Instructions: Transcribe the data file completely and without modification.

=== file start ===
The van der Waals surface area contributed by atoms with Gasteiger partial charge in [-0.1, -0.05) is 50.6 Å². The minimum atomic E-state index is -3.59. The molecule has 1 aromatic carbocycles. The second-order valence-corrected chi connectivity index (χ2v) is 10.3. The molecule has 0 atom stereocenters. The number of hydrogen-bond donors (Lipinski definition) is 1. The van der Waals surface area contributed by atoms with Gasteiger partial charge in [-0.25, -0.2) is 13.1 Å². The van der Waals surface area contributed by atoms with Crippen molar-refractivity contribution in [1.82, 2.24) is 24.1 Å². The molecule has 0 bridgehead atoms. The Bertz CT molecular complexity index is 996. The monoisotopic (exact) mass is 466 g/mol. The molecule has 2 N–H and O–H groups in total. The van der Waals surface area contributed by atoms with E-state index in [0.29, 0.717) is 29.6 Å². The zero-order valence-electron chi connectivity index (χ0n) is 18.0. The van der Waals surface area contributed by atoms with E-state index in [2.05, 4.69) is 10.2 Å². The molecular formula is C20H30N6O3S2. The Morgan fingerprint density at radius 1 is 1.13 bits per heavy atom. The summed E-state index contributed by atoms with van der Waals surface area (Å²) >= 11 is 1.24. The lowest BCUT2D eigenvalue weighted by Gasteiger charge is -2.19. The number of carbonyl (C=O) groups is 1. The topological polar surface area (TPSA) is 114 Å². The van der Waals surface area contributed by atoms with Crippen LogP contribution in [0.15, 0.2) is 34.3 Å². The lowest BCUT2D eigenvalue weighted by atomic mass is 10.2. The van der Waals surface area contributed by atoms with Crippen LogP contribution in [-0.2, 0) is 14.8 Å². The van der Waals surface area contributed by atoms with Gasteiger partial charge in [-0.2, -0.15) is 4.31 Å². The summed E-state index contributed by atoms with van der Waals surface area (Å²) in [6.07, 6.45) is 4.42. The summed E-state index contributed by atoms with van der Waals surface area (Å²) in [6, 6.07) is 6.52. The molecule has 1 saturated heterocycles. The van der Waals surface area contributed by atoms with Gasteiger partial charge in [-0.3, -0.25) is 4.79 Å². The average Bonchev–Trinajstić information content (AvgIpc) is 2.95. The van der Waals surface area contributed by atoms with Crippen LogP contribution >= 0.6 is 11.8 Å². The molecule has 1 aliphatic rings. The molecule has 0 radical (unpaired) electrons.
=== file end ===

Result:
The van der Waals surface area contributed by atoms with Gasteiger partial charge in [-0.1, -0.05) is 50.6 Å². The minimum atomic E-state index is -3.59. The molecule has 1 aromatic carbocycles. The second-order valence-corrected chi connectivity index (χ2v) is 10.3. The molecule has 0 atom stereocenters. The number of hydrogen-bond donors (Lipinski definition) is 1. The van der Waals surface area contributed by atoms with Gasteiger partial charge in [-0.25, -0.2) is 13.1 Å². The van der Waals surface area contributed by atoms with Crippen molar-refractivity contribution in [1.82, 2.24) is 24.1 Å². The molecule has 0 bridgehead atoms. The Bertz CT molecular complexity index is 996. The monoisotopic (exact) mass is 466 g/mol. The molecule has 2 N–H and O–H groups in total. The van der Waals surface area contributed by atoms with E-state index in [0.29, 0.717) is 29.6 Å². The zero-order valence-electron chi connectivity index (χ0n) is 18.0. The van der Waals surface area contributed by atoms with E-state index in [2.05, 4.69) is 10.2 Å². The molecular formula is C20H30N6O3S2. The Morgan fingerprint density at radius 1 is 1.13 bits per heavy atom. The summed E-state index contributed by atoms with van der Waals surface area (Å²) >= 11 is 1.24. The lowest BCUT2D eigenvalue weighted by Gasteiger charge is -2.19. The number of carbonyl (C=O) groups is 1. The topological polar surface area (TPSA) is 114 Å². The van der Waals surface area contributed by atoms with Crippen LogP contribution in [0.15, 0.2) is 34.3 Å². The lowest BCUT2D eigenvalue weighted by atomic mass is 10.2. The van der Waals surface area contributed by atoms with Crippen LogP contribution in [-0.2, 0) is 14.8 Å². The van der Waals surface area contributed by atoms with Gasteiger partial charge in [-0.2, -0.15) is 4.31 Å². The summed E-state index contributed by atoms with van der Waals surface area (Å²) in [6.07, 6.45) is 4.42. The summed E-state index contributed by atoms with van der Waals surface area (Å²) in [6, 6.07) is 6.52. The molecule has 1 saturated heterocycles. The van der Waals surface area contributed by atoms with Gasteiger partial charge in [-0.3, -0.25) is 4.79 Å². The average Bonchev–Trinajstić information content (AvgIpc) is 2.95. The van der Waals surface area contributed by atoms with Crippen LogP contribution >= 0.6 is 11.8 Å². The molecule has 1 aliphatic rings. The molecule has 0 radical (unpaired) electrons.